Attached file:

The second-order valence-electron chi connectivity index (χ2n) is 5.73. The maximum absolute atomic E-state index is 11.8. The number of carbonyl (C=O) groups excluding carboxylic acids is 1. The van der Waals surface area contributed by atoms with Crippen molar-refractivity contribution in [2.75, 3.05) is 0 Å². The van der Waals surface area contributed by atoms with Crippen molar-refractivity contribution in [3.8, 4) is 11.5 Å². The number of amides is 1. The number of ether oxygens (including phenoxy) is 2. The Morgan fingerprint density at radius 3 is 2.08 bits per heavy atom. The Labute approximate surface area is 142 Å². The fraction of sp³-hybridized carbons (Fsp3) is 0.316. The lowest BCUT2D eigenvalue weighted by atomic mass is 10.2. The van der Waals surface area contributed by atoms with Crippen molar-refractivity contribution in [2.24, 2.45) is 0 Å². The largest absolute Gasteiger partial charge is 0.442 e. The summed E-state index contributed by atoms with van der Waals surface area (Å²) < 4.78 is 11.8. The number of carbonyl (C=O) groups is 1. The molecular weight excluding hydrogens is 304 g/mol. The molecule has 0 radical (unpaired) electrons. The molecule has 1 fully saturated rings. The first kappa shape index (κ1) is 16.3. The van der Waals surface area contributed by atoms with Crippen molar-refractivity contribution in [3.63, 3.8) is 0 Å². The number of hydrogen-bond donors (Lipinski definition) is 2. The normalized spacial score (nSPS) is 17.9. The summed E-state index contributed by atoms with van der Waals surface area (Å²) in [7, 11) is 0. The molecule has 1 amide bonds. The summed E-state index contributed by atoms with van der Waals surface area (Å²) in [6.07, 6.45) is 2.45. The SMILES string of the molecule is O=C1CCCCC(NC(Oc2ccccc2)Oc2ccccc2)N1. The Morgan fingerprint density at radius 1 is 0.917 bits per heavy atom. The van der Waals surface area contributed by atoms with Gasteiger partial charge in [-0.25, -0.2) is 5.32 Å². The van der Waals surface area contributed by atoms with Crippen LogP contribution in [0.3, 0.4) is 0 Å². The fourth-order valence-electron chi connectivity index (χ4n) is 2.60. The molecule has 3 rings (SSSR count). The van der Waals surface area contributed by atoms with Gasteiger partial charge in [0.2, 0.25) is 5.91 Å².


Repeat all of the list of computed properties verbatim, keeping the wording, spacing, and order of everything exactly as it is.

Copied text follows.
The second-order valence-electron chi connectivity index (χ2n) is 5.73. The maximum absolute atomic E-state index is 11.8. The number of carbonyl (C=O) groups excluding carboxylic acids is 1. The van der Waals surface area contributed by atoms with Crippen molar-refractivity contribution in [2.75, 3.05) is 0 Å². The van der Waals surface area contributed by atoms with Crippen molar-refractivity contribution in [3.8, 4) is 11.5 Å². The number of amides is 1. The number of ether oxygens (including phenoxy) is 2. The Morgan fingerprint density at radius 3 is 2.08 bits per heavy atom. The Labute approximate surface area is 142 Å². The fraction of sp³-hybridized carbons (Fsp3) is 0.316. The lowest BCUT2D eigenvalue weighted by atomic mass is 10.2. The van der Waals surface area contributed by atoms with Crippen molar-refractivity contribution in [2.24, 2.45) is 0 Å². The largest absolute Gasteiger partial charge is 0.442 e. The summed E-state index contributed by atoms with van der Waals surface area (Å²) < 4.78 is 11.8. The number of carbonyl (C=O) groups is 1. The molecular weight excluding hydrogens is 304 g/mol. The molecule has 0 radical (unpaired) electrons. The molecule has 1 fully saturated rings. The first kappa shape index (κ1) is 16.3. The van der Waals surface area contributed by atoms with Crippen molar-refractivity contribution in [3.63, 3.8) is 0 Å². The number of hydrogen-bond donors (Lipinski definition) is 2. The normalized spacial score (nSPS) is 17.9. The summed E-state index contributed by atoms with van der Waals surface area (Å²) in [7, 11) is 0. The molecule has 1 amide bonds. The summed E-state index contributed by atoms with van der Waals surface area (Å²) in [6.07, 6.45) is 2.45. The SMILES string of the molecule is O=C1CCCCC(NC(Oc2ccccc2)Oc2ccccc2)N1. The Morgan fingerprint density at radius 1 is 0.917 bits per heavy atom. The van der Waals surface area contributed by atoms with Gasteiger partial charge in [-0.25, -0.2) is 5.32 Å². The van der Waals surface area contributed by atoms with Crippen LogP contribution in [0.3, 0.4) is 0 Å². The fourth-order valence-electron chi connectivity index (χ4n) is 2.60. The molecule has 3 rings (SSSR count). The van der Waals surface area contributed by atoms with Gasteiger partial charge in [0.2, 0.25) is 5.91 Å².